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When will Canada open its borders again?

The short answer is anyone's guess. We simply don't know when it will happen. There are many factors influencing the Canadian government’s decision to keep border restrictions in place and while we don’t know exactly when those restrictions will lift, there are reasons to be optimistic about it. As vaccines roll out en masse across Canada and around the world, it’s possible that Canadian borders could begin to look “somewhat normal” in the months to come.

In this blog post, we bring you all the latest info influencing Canada’s COVID-19 travel restrictions, as well as signs that may influence when the borders may reopen again.

In this Blog article:

  1. What does "Open Borders" mean?

  2. Will receiving the vaccine mean a person can travel?

  3. Will Canada require the Covid Passport?

  4. How does the current Canadian vaccine rollout impact the borders?

  5. Could the Covid variants derail the anticipated reopening of Canadian borders?

What does "Open Borders" mean?

Before we ask when Canada’s borders will open, it’s important to define what it means by Canada’s borders being “open.” Canada’s borders are never fully “open” or fully “closed” — the purpose of a border is to regulate who can and cannot enter a country. Before COVID-19, more people met the requirements to cross into Canada, but the borders still restricted some people from entering the country, hence requiring visas to travel.

Instead of thinking of Canada’s borders as a door — either being “open” or “closed” — it’s more constructive to think of Canada’s borders like a tap — the flow of liquid will increase or decrease depending on how much you turn the handle. As such, during the pandemic, Canada’s borders have never actually been “closed,” but the flow has been decreased — the tap is just barely dripping.

As the pandemic infection rates begins to decrease, we can expect the flow to increase, but it might not all happen at one moment. Canada’s borders may not “close” or “open” in a single day. Rather, Canada may gradually increase the number of allowable reasons for crossing the border — perhaps for approved permanent residence applicants (many of whom have been waiting to move to Canada since March 2020), or for individuals who have proof of full vaccination (if that becomes a requirement).

Consequently, when the pandemic is over, Canada’s border controls may look different than they did before Covid started. We probably wont ever return to “normal,” rather, Canada might create a "new normal" based on lessons learned during the Covid pandemic.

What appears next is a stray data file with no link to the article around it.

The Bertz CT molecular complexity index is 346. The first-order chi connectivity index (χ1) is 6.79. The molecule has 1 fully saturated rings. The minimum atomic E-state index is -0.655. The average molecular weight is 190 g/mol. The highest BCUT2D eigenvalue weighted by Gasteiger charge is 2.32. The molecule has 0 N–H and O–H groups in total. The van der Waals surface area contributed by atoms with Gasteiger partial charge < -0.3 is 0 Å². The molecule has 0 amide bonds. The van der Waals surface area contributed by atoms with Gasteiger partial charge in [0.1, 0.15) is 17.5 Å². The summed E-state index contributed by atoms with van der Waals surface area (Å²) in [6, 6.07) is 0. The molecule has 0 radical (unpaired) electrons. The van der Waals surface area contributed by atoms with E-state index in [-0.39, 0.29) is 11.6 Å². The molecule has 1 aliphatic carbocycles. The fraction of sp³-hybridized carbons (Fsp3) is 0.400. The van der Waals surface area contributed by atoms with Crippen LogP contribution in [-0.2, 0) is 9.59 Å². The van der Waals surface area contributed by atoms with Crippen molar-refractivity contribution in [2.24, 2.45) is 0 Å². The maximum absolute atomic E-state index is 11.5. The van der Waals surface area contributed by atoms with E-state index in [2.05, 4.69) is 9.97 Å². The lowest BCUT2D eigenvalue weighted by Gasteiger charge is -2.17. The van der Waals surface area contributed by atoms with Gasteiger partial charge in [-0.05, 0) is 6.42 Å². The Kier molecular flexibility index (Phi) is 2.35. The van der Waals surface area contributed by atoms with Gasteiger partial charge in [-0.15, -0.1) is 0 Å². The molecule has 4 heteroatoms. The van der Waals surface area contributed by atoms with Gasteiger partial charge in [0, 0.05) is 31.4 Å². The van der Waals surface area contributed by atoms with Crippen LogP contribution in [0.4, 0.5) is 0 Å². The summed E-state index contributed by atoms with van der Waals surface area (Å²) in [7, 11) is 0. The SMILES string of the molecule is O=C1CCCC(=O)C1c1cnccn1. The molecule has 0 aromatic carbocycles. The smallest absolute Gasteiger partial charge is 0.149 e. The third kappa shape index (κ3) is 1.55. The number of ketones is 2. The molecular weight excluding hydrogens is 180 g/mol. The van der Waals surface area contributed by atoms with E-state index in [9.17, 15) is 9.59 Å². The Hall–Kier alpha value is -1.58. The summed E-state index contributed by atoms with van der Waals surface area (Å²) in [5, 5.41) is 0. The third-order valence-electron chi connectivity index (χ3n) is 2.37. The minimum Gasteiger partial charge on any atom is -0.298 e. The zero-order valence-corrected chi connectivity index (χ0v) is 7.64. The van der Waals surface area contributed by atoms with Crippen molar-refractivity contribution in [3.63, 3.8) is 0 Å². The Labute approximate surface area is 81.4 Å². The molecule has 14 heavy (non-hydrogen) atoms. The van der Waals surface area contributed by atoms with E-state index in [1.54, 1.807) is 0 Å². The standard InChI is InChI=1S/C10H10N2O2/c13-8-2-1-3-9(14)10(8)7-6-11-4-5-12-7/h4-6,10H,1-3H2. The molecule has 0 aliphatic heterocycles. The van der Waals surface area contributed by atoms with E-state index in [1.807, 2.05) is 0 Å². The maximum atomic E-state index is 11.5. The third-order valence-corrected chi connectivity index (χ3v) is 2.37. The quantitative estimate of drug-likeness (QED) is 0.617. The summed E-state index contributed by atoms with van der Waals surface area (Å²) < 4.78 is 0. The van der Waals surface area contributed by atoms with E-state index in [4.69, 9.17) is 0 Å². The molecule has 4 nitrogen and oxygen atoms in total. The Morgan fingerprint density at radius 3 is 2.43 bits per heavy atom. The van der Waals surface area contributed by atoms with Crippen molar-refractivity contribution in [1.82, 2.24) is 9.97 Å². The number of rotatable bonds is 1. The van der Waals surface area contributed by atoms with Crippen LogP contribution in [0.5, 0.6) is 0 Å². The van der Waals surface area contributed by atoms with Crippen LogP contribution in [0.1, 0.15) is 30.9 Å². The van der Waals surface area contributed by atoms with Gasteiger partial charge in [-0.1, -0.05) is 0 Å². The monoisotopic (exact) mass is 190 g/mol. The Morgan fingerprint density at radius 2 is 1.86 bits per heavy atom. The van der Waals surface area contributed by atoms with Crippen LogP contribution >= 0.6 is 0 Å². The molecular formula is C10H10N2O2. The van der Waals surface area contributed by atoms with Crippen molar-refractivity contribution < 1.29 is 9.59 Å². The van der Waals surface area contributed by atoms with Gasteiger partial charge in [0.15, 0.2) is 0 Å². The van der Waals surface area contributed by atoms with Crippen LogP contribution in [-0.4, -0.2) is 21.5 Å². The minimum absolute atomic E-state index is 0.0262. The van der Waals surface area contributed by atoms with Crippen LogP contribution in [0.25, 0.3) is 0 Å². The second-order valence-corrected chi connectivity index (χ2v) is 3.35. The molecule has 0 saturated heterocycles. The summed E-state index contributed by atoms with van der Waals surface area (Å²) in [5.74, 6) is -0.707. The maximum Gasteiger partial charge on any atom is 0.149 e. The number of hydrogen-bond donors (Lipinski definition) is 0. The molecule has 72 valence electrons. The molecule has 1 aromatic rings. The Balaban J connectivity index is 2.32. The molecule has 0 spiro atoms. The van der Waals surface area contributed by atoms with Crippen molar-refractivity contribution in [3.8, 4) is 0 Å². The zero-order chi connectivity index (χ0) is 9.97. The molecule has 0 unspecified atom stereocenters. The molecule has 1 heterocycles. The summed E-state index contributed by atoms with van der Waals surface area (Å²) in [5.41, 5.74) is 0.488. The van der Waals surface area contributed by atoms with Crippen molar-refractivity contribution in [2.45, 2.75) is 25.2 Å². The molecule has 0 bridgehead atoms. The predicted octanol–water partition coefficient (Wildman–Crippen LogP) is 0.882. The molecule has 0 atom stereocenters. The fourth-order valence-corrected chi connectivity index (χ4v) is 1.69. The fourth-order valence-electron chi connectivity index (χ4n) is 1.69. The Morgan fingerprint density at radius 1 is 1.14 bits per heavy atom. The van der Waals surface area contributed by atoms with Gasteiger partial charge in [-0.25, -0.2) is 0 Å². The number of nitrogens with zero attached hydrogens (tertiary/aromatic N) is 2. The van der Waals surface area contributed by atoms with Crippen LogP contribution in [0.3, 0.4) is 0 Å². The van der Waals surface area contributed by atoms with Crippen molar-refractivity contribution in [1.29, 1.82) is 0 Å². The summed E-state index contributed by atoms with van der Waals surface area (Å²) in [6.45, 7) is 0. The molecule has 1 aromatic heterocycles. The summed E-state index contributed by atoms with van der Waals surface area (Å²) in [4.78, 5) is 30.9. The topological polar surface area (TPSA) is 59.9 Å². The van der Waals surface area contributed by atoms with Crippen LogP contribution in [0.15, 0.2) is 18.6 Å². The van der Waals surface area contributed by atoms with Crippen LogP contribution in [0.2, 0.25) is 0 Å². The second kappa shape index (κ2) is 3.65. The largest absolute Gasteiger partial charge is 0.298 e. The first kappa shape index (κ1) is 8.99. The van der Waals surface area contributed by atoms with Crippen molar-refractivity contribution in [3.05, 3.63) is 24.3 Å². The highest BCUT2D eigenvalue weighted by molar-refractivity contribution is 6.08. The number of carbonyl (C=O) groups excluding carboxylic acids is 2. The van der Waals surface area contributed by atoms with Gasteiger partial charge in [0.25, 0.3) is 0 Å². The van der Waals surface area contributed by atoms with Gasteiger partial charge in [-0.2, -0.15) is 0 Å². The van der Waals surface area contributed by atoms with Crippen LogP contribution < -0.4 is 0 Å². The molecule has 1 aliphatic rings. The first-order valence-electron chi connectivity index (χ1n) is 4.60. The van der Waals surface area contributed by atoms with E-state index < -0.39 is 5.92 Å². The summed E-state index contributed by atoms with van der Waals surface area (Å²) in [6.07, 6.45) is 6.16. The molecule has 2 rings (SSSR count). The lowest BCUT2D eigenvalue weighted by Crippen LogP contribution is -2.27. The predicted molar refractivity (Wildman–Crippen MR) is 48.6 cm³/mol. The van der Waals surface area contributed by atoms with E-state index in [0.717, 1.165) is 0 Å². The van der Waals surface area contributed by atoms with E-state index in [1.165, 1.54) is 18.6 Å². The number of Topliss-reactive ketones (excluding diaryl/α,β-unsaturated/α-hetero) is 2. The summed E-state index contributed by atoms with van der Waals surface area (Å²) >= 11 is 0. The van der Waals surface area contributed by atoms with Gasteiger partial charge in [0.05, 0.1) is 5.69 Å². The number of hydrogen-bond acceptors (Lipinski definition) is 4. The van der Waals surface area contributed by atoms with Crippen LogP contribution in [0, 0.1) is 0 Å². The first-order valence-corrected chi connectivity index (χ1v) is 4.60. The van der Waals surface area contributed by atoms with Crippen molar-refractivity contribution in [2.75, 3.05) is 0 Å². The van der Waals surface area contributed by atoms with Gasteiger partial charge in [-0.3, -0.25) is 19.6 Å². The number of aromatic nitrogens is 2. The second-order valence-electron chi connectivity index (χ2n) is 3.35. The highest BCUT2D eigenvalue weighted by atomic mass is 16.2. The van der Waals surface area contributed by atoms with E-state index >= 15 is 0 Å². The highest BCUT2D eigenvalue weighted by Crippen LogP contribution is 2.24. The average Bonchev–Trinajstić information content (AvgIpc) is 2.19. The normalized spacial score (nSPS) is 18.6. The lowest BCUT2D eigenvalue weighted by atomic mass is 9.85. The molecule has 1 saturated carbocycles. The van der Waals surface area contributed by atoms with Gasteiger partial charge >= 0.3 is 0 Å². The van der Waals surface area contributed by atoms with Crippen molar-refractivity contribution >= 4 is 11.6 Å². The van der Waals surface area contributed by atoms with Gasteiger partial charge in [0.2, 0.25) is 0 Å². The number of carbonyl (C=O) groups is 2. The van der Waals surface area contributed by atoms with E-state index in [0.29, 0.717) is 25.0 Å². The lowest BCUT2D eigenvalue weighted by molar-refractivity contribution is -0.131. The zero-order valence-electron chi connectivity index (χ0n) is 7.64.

Will receiving the vaccine mean a person can travel?

Vaccines are viewed as one of the most important tools in ending the Covid pandemic and returning to a sense of normalcy. While Canada’s vaccine campaign was hugely criticized in its early days for failing to keep up with the pace set by other countries around the world, the pace of inoculations is accelerating with political leaders around making some very optimistic promises about timelines.

Throughout April 2021, daily vaccine doses administered across Canada climbed above 300,000 on many occasions — and on May 8 2021, Canada surpassed 400,000 doses administered in a single day — putting Canada on pace to have all adults who want a vaccine fully inoculated by the end of September. As of May 10 2021, more than 38 percent of the Canadian population has received at least one dose of vaccine.

On April 23 2021, Canada's Chief Public Health Officer, Dr. Theresa Tam, revealed new modelling of Canada's Covid epidemiology. Based on the models, Dr. Tam suggested that Canada should wait to begin easing Covid restrictions until after 75 percent of the adult population has received at least one dose of vaccine, and at least 20 percent has received two doses (for the two-dose products). Based on Canada's current rate of vaccination, it may be possible to reach this threshold by late June. We do not know how much impact Dr. Tam's modelling will have on the lifting of Canada's border restrictions, while she is an important health advisor, border officials will be evaluating a number of additional factors in deciding to relax restrictions.